"This opinion … is one of the reasons that low-income taxpayer clinics believe it is so important for their clients, who may not have many assets, to resolve their tax disputes as quickly as they can, because failing to do so can cause them to have an unexpected shock if they receive an inheritance and then try to disclaim that inheritance so that another relative can benefit from it," Afield said.
"This shock can be particularly painful if the taxpayer could have successfully resolved the liability through an offer-in-compromise for a much lower amount," he said.
The case is Drye v. U.S., case number 98-1101, in the U.S. Supreme Court.
U.S. v. Lori Rabin Williams
In 1995, Justice Ginsburg penned the majority opinion in the 6-3 decision in U.S. v. Williams upholding a Ninth Circuit finding that a woman could bring a refund action for money she paid to release a tax lien against her former husband.
In the case, the government assessed a tax against Lori Rabin Williams' former husband and attached a lien to his property, which included a house, but he had deeded his interest in that property to her without notice of the lien. Williams was notified about the lien on the property and paid the tax under protest, but the government denied her claim for a refund.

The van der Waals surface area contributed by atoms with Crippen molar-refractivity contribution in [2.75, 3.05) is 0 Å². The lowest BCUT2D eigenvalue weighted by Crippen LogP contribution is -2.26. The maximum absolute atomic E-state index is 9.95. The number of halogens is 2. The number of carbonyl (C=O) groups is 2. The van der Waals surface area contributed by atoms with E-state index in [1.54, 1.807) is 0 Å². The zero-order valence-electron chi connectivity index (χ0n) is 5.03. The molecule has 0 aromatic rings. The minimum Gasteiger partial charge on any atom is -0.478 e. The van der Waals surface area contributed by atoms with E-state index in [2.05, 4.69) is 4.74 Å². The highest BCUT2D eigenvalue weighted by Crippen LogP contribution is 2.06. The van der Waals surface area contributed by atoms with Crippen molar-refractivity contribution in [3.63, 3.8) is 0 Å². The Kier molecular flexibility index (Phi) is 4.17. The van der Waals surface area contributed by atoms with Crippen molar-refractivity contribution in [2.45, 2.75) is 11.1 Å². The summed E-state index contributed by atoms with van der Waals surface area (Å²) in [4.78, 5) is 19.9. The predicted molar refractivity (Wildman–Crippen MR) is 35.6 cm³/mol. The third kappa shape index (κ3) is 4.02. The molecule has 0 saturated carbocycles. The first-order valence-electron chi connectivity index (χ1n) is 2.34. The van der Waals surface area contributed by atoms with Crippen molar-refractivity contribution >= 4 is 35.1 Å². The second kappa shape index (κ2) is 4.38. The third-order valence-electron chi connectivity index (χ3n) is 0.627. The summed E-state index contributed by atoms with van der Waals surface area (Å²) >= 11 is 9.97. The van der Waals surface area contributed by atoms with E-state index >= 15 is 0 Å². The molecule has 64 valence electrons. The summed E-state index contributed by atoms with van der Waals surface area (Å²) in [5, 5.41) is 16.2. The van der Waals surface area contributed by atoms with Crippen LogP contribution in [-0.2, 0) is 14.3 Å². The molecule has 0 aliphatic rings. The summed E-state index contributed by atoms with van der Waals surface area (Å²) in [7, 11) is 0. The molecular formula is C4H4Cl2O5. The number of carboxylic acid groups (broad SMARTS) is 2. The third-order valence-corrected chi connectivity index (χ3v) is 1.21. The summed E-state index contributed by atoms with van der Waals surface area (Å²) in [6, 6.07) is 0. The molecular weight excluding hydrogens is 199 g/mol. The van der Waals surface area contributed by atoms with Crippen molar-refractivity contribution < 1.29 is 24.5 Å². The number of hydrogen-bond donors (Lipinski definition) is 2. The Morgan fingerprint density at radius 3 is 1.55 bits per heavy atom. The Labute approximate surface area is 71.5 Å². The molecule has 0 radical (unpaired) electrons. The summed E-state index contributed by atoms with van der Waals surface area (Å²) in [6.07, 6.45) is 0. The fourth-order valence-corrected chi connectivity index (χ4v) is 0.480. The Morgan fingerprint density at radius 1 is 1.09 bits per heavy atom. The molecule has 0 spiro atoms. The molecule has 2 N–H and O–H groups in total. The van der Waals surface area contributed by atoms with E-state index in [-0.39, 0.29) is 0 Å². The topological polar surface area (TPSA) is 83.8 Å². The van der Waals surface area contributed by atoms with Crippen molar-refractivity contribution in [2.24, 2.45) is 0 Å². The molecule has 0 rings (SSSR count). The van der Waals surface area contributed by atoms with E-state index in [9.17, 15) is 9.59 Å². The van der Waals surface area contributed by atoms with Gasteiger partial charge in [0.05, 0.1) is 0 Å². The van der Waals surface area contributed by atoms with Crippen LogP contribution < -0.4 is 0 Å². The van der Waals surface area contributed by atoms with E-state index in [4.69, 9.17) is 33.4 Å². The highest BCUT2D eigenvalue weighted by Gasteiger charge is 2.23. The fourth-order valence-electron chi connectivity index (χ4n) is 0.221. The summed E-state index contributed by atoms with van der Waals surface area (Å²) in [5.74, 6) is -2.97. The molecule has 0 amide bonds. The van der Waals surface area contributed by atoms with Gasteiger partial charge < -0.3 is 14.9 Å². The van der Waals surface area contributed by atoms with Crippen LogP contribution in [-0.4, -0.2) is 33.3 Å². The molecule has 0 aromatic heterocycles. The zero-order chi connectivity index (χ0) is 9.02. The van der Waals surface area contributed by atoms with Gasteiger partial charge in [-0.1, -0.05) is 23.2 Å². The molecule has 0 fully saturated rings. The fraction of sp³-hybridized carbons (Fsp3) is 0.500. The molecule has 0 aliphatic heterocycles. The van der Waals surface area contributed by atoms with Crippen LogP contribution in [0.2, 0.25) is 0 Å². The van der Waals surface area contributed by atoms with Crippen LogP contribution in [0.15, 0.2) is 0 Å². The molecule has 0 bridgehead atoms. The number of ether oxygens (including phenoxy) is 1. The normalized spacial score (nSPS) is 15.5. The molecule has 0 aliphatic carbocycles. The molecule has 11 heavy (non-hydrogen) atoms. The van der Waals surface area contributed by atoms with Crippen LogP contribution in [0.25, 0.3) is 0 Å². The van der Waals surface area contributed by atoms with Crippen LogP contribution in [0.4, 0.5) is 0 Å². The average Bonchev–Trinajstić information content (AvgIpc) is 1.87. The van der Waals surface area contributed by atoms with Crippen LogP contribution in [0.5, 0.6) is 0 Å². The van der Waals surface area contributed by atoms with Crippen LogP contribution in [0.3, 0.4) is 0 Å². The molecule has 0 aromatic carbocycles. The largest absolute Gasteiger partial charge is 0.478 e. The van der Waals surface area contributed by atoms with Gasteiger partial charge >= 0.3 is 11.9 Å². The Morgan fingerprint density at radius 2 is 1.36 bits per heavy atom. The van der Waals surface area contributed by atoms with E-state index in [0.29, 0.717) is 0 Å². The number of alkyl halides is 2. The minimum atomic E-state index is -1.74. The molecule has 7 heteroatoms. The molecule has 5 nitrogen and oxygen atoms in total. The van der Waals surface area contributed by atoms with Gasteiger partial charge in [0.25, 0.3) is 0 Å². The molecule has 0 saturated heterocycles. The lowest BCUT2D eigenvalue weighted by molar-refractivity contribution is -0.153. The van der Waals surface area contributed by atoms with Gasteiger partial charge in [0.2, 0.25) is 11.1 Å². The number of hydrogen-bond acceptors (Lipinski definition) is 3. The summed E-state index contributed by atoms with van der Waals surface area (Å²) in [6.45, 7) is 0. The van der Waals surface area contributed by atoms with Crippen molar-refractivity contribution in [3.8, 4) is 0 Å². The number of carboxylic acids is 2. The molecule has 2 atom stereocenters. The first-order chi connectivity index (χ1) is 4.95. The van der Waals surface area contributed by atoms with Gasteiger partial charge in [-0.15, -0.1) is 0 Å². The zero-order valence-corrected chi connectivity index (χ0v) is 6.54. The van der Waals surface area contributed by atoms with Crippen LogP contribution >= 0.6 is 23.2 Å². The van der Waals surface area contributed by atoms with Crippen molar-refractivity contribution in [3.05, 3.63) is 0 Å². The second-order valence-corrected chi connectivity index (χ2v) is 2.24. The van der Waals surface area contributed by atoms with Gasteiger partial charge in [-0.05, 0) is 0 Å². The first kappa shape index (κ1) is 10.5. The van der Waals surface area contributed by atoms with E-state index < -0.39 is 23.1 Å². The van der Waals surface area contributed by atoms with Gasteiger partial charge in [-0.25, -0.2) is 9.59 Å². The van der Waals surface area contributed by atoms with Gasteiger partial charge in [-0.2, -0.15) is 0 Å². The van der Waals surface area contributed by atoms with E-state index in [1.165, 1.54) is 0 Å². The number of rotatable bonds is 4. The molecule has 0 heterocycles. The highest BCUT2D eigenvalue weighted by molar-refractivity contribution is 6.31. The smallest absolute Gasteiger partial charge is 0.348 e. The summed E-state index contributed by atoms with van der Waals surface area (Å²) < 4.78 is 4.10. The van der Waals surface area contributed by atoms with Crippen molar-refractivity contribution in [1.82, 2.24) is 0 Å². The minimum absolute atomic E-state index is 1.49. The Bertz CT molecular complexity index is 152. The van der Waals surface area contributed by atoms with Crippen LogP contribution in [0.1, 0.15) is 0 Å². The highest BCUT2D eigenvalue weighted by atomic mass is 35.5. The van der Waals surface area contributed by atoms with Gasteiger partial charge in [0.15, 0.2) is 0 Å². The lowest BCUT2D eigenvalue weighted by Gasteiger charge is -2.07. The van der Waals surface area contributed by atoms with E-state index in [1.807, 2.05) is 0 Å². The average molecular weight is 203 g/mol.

Justice Ginsburg delivered the opinion of the court, which held that standing to bring a refund suit under Section 1346(a)(1) extends to third parties who pay under protest to remove a lien on property.
Sandra R. Brown, a tax principal at Hochman Salkin Toscher Perez PC, told Law360 she knew the case well because she was the assistant U.S. attorney who won the case at trial level and was present during oral arguments before the Supreme Court.
"There was no question that day that Justice Ginsburg would write the opinion [and] there was also no question that the government would not fare as well as it had in the district court," she said. "Justice Ginsburg did not disagree with the fundamental argument that waivers of sovereign immunity may not be enlarged beyond the purview of the statute's language; she simply disagreed with the government's — and my — more limiting interpretation of those words."
In addition to her tax legacy, Justice Ginsburg will be remembered as an icon, a fierce advocate of equal rights, a brilliant writer and a fashionista in a black robe, Brown said.
"A tremendous loss," she said.
The case is U.S. v. Lori Rabin Williams, case number 94-395, in the U.S. Supreme Court.
--Additional reporting by Jacqueline Bell and Maria Koklanaris. Editing by Robert Rudinger and Neil Cohen.